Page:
Interview questions can be difficult and sometimes even strange. To decode them, you need a better understanding of what recruiters want to know.
Above all, job interviews help recruiters determine which candidate will best be able to handle all the responsibilities that go with the position. To figure out if you’ve got what it takes, the interviewer will probably ask you about your past work experience and may ask how you’d respond to certain situations. The idea is that if you can resolve the problem in theory, you’ll be able to do it in real life too.
Once your competence has been established, the recruiter will try to find out more about your personality. Three points that he or she will want to clarify are:
1. Will this person fit in?
Picture it: you apply for a job as a computer specialist at a major company where the deadlines are always tight and the relations among the different levels of staff are very formal. To be happy in this position, you had better be able to manage stress effectively and accept the authority of your superiors. Since it’s up to the recruiter to gauge whether or not you fit the bill, he or she will inquire about your personality, interests and values. Finding the right person reduces the turnover rate and thus saves the company money. To determine your stress-management skills, you might be asked to talk about how you dealt with a difficult situation, such as facing impossible deadlines. When answering, make a point of explaining what you learned from the experience.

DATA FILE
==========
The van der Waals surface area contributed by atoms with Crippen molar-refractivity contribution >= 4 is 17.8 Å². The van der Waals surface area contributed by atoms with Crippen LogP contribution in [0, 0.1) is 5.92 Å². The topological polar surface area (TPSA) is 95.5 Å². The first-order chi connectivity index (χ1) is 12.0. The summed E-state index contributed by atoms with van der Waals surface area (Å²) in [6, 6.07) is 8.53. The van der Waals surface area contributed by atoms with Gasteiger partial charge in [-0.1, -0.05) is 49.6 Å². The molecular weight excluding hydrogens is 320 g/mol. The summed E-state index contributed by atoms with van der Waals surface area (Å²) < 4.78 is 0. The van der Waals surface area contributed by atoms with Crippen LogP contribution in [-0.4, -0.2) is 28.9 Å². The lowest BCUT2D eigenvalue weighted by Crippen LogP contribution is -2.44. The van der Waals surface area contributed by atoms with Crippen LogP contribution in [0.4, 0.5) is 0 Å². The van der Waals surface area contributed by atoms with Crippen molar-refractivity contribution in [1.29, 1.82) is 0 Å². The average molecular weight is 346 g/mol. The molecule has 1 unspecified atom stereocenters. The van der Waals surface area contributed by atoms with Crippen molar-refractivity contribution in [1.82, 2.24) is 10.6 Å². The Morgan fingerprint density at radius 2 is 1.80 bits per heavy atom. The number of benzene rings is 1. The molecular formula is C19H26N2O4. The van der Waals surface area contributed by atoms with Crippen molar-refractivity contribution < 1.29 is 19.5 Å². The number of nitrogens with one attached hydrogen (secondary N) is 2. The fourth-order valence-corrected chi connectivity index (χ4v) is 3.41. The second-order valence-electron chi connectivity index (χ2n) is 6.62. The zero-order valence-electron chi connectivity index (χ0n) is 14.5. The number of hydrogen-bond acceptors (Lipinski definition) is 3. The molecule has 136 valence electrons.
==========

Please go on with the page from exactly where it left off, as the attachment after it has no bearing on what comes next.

2. Does this person have any skeletons in the closet?
Recruiters have many roles to play, including that of judge or policeman, in that they have to verify your credibility and reliability. So if you talk a lot without making a point, you’re sure to come across as confused and untrustworthy. You might also seem suspect if you are vague or if you contradict yourself. That’s why you could be asked, for example, to describe your past responsibilities in detail or to explain why certain accomplishments you mentioned are not included on your resumé.
3. Do I really want to work with this person?
Although recruiters want to make an objective decision, at the end of the day, they’re human and can be influenced by the overall impression they get of a candidate. They’ll ask themselves, Is this person friendly? Polite? Dedicated? Your non-verbal communication counts a lot in this evaluation, as do questions like: How would your friends and family describe you? What do your bosses say about you? When preparing for an interview, ask your colleagues and friends for their input.